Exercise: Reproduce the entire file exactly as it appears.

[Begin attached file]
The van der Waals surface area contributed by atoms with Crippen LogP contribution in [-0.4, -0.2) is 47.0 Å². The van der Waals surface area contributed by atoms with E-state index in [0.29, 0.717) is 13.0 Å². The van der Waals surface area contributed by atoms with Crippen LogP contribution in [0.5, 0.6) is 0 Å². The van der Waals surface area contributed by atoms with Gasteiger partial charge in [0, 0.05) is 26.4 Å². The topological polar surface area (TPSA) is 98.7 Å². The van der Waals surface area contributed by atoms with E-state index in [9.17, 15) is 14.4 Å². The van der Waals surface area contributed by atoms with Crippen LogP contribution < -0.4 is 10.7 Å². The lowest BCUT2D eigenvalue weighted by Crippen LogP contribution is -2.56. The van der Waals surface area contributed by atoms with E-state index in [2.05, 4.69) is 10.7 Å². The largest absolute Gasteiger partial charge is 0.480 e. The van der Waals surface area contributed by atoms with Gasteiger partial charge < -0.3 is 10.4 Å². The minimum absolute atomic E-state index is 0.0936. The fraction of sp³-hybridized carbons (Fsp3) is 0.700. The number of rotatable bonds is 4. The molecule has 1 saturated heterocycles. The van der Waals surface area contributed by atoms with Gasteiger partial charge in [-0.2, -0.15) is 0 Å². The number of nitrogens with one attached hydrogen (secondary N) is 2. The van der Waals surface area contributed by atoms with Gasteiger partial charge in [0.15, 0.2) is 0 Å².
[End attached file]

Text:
The van der Waals surface area contributed by atoms with Crippen LogP contribution in [-0.4, -0.2) is 47.0 Å². The van der Waals surface area contributed by atoms with E-state index in [0.29, 0.717) is 13.0 Å². The van der Waals surface area contributed by atoms with Crippen LogP contribution in [0.5, 0.6) is 0 Å². The van der Waals surface area contributed by atoms with Gasteiger partial charge in [0, 0.05) is 26.4 Å². The topological polar surface area (TPSA) is 98.7 Å². The van der Waals surface area contributed by atoms with E-state index in [9.17, 15) is 14.4 Å². The van der Waals surface area contributed by atoms with Crippen LogP contribution < -0.4 is 10.7 Å². The lowest BCUT2D eigenvalue weighted by Crippen LogP contribution is -2.56. The van der Waals surface area contributed by atoms with E-state index in [2.05, 4.69) is 10.7 Å². The largest absolute Gasteiger partial charge is 0.480 e. The van der Waals surface area contributed by atoms with Gasteiger partial charge < -0.3 is 10.4 Å². The minimum absolute atomic E-state index is 0.0936. The fraction of sp³-hybridized carbons (Fsp3) is 0.700. The number of rotatable bonds is 4. The molecule has 1 saturated heterocycles. The van der Waals surface area contributed by atoms with Gasteiger partial charge in [-0.2, -0.15) is 0 Å². The number of nitrogens with one attached hydrogen (secondary N) is 2. The van der Waals surface area contributed by atoms with Gasteiger partial charge in [0.15, 0.2) is 0 Å².